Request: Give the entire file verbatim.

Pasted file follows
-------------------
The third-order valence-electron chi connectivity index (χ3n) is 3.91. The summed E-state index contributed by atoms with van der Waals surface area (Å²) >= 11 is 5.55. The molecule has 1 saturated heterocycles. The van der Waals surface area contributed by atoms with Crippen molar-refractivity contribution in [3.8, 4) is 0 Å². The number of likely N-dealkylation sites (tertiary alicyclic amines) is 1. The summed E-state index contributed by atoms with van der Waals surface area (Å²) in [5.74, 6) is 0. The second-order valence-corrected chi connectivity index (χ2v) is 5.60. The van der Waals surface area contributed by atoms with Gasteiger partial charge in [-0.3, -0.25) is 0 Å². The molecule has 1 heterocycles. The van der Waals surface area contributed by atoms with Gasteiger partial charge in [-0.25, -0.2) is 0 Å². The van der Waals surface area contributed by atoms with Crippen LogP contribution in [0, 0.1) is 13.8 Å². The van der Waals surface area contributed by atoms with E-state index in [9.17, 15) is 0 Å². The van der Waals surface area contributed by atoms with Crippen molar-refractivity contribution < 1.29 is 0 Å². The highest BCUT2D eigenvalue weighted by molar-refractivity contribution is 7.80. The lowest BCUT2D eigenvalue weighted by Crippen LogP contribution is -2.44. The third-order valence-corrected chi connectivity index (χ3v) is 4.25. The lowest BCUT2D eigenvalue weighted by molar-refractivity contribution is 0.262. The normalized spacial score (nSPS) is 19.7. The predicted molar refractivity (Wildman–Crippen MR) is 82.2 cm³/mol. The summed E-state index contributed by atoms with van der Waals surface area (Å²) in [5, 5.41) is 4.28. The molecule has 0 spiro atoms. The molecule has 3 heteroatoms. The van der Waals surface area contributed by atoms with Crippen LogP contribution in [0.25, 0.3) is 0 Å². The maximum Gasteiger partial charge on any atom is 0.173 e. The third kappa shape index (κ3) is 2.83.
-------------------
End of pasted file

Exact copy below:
The third-order valence-electron chi connectivity index (χ3n) is 3.91. The summed E-state index contributed by atoms with van der Waals surface area (Å²) >= 11 is 5.55. The molecule has 1 saturated heterocycles. The van der Waals surface area contributed by atoms with Crippen molar-refractivity contribution in [3.8, 4) is 0 Å². The number of likely N-dealkylation sites (tertiary alicyclic amines) is 1. The summed E-state index contributed by atoms with van der Waals surface area (Å²) in [5.74, 6) is 0. The second-order valence-corrected chi connectivity index (χ2v) is 5.60. The van der Waals surface area contributed by atoms with Gasteiger partial charge in [-0.3, -0.25) is 0 Å². The molecule has 1 heterocycles. The van der Waals surface area contributed by atoms with Gasteiger partial charge in [-0.25, -0.2) is 0 Å². The van der Waals surface area contributed by atoms with Crippen LogP contribution in [0, 0.1) is 13.8 Å². The van der Waals surface area contributed by atoms with E-state index in [9.17, 15) is 0 Å². The van der Waals surface area contributed by atoms with Crippen molar-refractivity contribution < 1.29 is 0 Å². The highest BCUT2D eigenvalue weighted by molar-refractivity contribution is 7.80. The lowest BCUT2D eigenvalue weighted by Crippen LogP contribution is -2.44. The third-order valence-corrected chi connectivity index (χ3v) is 4.25. The lowest BCUT2D eigenvalue weighted by molar-refractivity contribution is 0.262. The normalized spacial score (nSPS) is 19.7. The predicted molar refractivity (Wildman–Crippen MR) is 82.2 cm³/mol. The summed E-state index contributed by atoms with van der Waals surface area (Å²) in [5, 5.41) is 4.28. The molecule has 0 spiro atoms. The molecule has 3 heteroatoms. The van der Waals surface area contributed by atoms with Crippen LogP contribution in [0.25, 0.3) is 0 Å². The maximum Gasteiger partial charge on any atom is 0.173 e. The third kappa shape index (κ3) is 2.83.